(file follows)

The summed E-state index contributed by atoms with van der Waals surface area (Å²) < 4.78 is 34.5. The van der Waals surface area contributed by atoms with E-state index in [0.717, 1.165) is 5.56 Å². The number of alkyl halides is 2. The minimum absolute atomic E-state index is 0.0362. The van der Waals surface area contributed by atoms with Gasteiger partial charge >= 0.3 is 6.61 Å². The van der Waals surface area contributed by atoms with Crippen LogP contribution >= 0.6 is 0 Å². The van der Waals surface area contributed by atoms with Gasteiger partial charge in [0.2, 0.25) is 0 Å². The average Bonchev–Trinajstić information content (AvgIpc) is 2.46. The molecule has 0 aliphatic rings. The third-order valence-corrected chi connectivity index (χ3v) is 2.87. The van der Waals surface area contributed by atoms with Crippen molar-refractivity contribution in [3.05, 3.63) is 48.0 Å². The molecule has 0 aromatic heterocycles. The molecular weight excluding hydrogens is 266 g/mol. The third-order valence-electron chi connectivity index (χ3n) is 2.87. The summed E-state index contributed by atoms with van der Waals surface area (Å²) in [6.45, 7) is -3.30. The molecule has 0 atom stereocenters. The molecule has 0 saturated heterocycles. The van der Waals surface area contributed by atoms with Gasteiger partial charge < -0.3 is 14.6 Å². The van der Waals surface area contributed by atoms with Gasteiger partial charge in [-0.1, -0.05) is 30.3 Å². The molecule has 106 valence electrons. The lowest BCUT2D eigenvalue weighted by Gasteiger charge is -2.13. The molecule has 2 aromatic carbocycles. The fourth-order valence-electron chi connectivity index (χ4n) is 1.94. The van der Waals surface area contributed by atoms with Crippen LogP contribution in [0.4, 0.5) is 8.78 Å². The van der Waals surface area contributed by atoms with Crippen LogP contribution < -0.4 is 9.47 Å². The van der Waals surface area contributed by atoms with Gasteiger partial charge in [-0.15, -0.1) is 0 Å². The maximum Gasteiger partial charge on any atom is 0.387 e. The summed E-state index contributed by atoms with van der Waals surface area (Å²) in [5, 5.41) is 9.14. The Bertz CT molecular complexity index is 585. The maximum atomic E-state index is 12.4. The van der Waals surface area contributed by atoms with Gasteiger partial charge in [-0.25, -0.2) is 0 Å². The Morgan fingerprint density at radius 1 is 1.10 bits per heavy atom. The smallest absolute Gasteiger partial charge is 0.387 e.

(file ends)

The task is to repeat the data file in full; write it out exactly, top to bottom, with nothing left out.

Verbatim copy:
The summed E-state index contributed by atoms with van der Waals surface area (Å²) < 4.78 is 34.5. The van der Waals surface area contributed by atoms with E-state index in [0.717, 1.165) is 5.56 Å². The number of alkyl halides is 2. The minimum absolute atomic E-state index is 0.0362. The van der Waals surface area contributed by atoms with Gasteiger partial charge >= 0.3 is 6.61 Å². The van der Waals surface area contributed by atoms with Crippen LogP contribution >= 0.6 is 0 Å². The van der Waals surface area contributed by atoms with Gasteiger partial charge in [0.2, 0.25) is 0 Å². The average Bonchev–Trinajstić information content (AvgIpc) is 2.46. The molecule has 0 aliphatic rings. The third-order valence-corrected chi connectivity index (χ3v) is 2.87. The van der Waals surface area contributed by atoms with Crippen molar-refractivity contribution in [3.05, 3.63) is 48.0 Å². The molecule has 0 aromatic heterocycles. The molecular weight excluding hydrogens is 266 g/mol. The third-order valence-electron chi connectivity index (χ3n) is 2.87. The summed E-state index contributed by atoms with van der Waals surface area (Å²) in [6.45, 7) is -3.30. The molecule has 0 atom stereocenters. The molecule has 0 saturated heterocycles. The van der Waals surface area contributed by atoms with Gasteiger partial charge < -0.3 is 14.6 Å². The van der Waals surface area contributed by atoms with Gasteiger partial charge in [-0.1, -0.05) is 30.3 Å². The molecule has 106 valence electrons. The lowest BCUT2D eigenvalue weighted by Gasteiger charge is -2.13. The molecule has 2 aromatic carbocycles. The fourth-order valence-electron chi connectivity index (χ4n) is 1.94. The van der Waals surface area contributed by atoms with Crippen LogP contribution in [0.4, 0.5) is 8.78 Å². The van der Waals surface area contributed by atoms with Crippen LogP contribution < -0.4 is 9.47 Å². The van der Waals surface area contributed by atoms with Gasteiger partial charge in [-0.15, -0.1) is 0 Å². The maximum Gasteiger partial charge on any atom is 0.387 e. The summed E-state index contributed by atoms with van der Waals surface area (Å²) in [5, 5.41) is 9.14. The Bertz CT molecular complexity index is 585. The maximum atomic E-state index is 12.4. The van der Waals surface area contributed by atoms with Gasteiger partial charge in [-0.25, -0.2) is 0 Å². The Morgan fingerprint density at radius 1 is 1.10 bits per heavy atom. The smallest absolute Gasteiger partial charge is 0.387 e.